Sustainable, Climate‐smart Agriculture in Marginal Environments

January 23, 2020 | 13:30 h - 14:30 h

Public lecture by Dr. Ismahane Elouafi (Director General of the International Center for Biosaline Agriculture)

Today the world is in the midst of a climate emergency. Many sectors, including agriculture, are being affected.Recent studies raise the alarm about future and in some cases current declines in yields of staple crops. Global food production is also undermined by salinization and water scarcity. Data shows that every day since the early 1990s, an average of 2,000 hectares of irrigated land in arid and semi-arid areas in 75 countries had been degraded by salt. This situation is worsened by water scarcity. About 4 billion people already experience severe water scarcity during at least one month of year and 700 million people worldwide might be displaced by intense water scarcity by 2030.

Populations in marginal environments already suffer from poverty and hunger and as most of them make their living by farming, they will bear the brunt of climate change effects on agriculture and water availability. In view of these worrying figures, it is more important than ever before to enhance productivity and utility of lands and water resources degraded by salinization and other factors to meet future food demand. Decades of research show that saline water resources, as well as other types of non-fresh water, can be efficiently used for food, feed and biofuel production. It is also crucially important to tap into the potential of agrobiodiversity. Of some 30,000 plants known to be edible, only about 150 are cultivated worldwide on a significant scale.

Scientists around the world, including researchers at ICBA, have done a great deal of work to study ways to improve agricultural production and ecosystem resilience on salt-affected lands and in other degraded environments through cultivation of underutilized species and use of innovative technologies. In particular there has been considerable research on cultivation and use of halophytes for different purposes, including food.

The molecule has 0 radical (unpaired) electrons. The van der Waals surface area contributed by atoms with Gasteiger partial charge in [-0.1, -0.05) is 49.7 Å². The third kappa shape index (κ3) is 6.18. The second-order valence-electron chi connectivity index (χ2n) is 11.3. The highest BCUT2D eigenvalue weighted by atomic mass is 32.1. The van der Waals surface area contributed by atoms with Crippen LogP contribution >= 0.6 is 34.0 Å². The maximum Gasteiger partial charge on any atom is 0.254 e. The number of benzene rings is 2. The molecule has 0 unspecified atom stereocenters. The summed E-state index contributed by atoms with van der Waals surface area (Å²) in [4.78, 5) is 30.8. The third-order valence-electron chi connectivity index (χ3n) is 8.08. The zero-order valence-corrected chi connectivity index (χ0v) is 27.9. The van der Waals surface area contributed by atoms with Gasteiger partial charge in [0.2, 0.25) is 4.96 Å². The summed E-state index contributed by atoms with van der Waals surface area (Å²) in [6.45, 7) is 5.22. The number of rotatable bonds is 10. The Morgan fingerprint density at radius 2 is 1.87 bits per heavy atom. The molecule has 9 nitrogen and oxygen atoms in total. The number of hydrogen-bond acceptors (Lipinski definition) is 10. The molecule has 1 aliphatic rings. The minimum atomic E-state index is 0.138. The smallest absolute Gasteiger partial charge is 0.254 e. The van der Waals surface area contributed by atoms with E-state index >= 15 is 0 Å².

Alternative approaches and technologies are needed to ensure food, water and income security in marginal environments under changing climatic conditions. And biosaline agriculture holds considerable promise for helping to achieve this goal.

About the speaker:

Ismahane Elouafi is Director General of the International Center for Biosaline Agriculture (ICBA). Ranked among the 20 most influential women in science in the Islamic world, she is internationally known for her work on promoting neglected and underutilized crops, use of non-fresh water in agriculture, and empowerment of women in science. She has nearly two decades of experience in agricultural research and development in Asia, Africa and the Middle East. She has been leading ICBA, based in Dubai, the United Arab Emirates, since 2012. (Source: Wikipedia)



Dennis Lucy Avilés Irahola

Dr. Dennis Lucy Avilés Irahola